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Inheritance in JavaScript

What I Wish I Had Picked up in Introduction to JavaScript. Pt 4

An earlier article dove into Prototypes. If you don’t recall what they are you should read my Prototypes in JavaScript post before continuing to read this article about inheritance in JavaScript.

Inheritance is an OO (object-oriented) concept that provides one of the most critical of all relationships in the class hierarchy: Parent-Child (SuperClass, SubClass). The parent class provides core concepts that are extended in the child class and is an abstraction of the child type. In many languages this relationship is clearly articulated, and clearly “protected”. This is not the case in JavaScript.

JavaScript is a language that can support OO, but it is not at its heart OO. With the advent of Java and the proliferation of OO design, the natural trend of implementing OO solutions in JavaScript was inevitable. There are several techniques to provide the Parent-Child relationship, but Prototypes is the most common form.

A Parent class is defined:

var Person = function(fn,ln,age){

The method named “Person” is going to act like a class. The class will hold properties and methods, but any properties and methods that are defined here will be added to each instance of the class.

The prototype is commonly used to add methods to objects. Its singleton nature makes prototypes very efficient at holding common properties and methods.

Person.prototype.sayHello = function(){
  return "Hello, My name is "+this.firstname +" " + this.lastname;

The use of the keyword this inside a function will point to the context of the function call. For example, notice bob.sayHello() inside the sayHello Function. Here, “this”, would point to the bob object. The constructor is called with the JavaScript new keyword “new.” This will create an object, assign a reference to the constructor and prototype, and then invoke the Constructor function on the object (see the JavaScript apply() function). In the constructor, the keyword this will point to the newly created object.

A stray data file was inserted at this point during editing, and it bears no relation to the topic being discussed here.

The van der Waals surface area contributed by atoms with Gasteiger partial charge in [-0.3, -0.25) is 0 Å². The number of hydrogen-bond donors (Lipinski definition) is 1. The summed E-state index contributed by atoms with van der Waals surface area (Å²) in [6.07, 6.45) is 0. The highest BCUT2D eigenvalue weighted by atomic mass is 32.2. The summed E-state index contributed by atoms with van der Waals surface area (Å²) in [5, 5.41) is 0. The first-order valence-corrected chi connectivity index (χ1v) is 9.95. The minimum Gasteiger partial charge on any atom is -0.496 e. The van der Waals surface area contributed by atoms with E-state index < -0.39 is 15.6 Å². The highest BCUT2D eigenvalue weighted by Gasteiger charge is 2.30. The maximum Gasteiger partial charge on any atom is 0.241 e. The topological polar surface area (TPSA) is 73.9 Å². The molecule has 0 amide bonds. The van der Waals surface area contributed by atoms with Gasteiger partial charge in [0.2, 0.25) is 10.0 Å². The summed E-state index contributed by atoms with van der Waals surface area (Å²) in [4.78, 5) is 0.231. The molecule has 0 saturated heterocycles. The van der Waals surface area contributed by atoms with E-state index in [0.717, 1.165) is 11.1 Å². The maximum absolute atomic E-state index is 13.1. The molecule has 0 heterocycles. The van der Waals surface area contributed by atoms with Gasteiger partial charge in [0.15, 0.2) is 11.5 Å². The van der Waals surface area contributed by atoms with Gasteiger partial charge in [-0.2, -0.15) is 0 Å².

var bob = new Person("Bob","Wallace",42);
var sue = new Person("Sue","Smoothers",35);


Not really anything overly complex. If our model needed to define a more specialized form of “Person”, then we should create an Employee class. The Employee class will add empid and jobtitle properties.

var Employee = function(fn,ln,age,eid,title){

The Employee type is a stand-alone class. It shares properties (and probably methods) with the Person class, but there is no relationship with the parent. Building this relationship with the parent can take several forms, but the most common is to use an instance of the parent as the prototype:

Employee.prototype = new Person();
Employee mike = new Employee("Mike","Collins",32,4,"Master of IT");


JavaScript Inheritance Flow Chart

In this solution, the Employee constructor is responsible for assigning all the properties of the new Employee. An alternative would be,firstname,lastname,age), which would invoke the Person method using the current object as the context.

This solution to inheritance fulfills the majority of needs for inheritance, however it is a bit ugly. In the above solution, there is an extra call to the Person constructor to create the anonymous object that is used as the prototype for Employee. This could be a problem if the Person class had an instance counter or similar behavior. The inheritance solution in JavaScript is not perfect, but like most things in the language, it is clever and works well enough for most needs.

Many JavaScript libraries have picked up on the difficulties that are posed with the implementation of inheritance in JavaScript and they usually provide their own answer. For example jQuery uses the $.extend() method and ExtJS uses the extend property in the define method. If you are using these libraries, you will likely use these approaches instead of Prototype.

This said, in the absence of a framework managing the details of inheritance in your JavaScript code, proper use of prototypes can be an effective way to implement inheritance in your JavaScript code.

Author: Todd Wright, one of Accelebrate’s instructors Accelebrate offers private JavaScript training for groups and instructor-led online JavaScript classes for individuals.

Categories: JavaScript Articles
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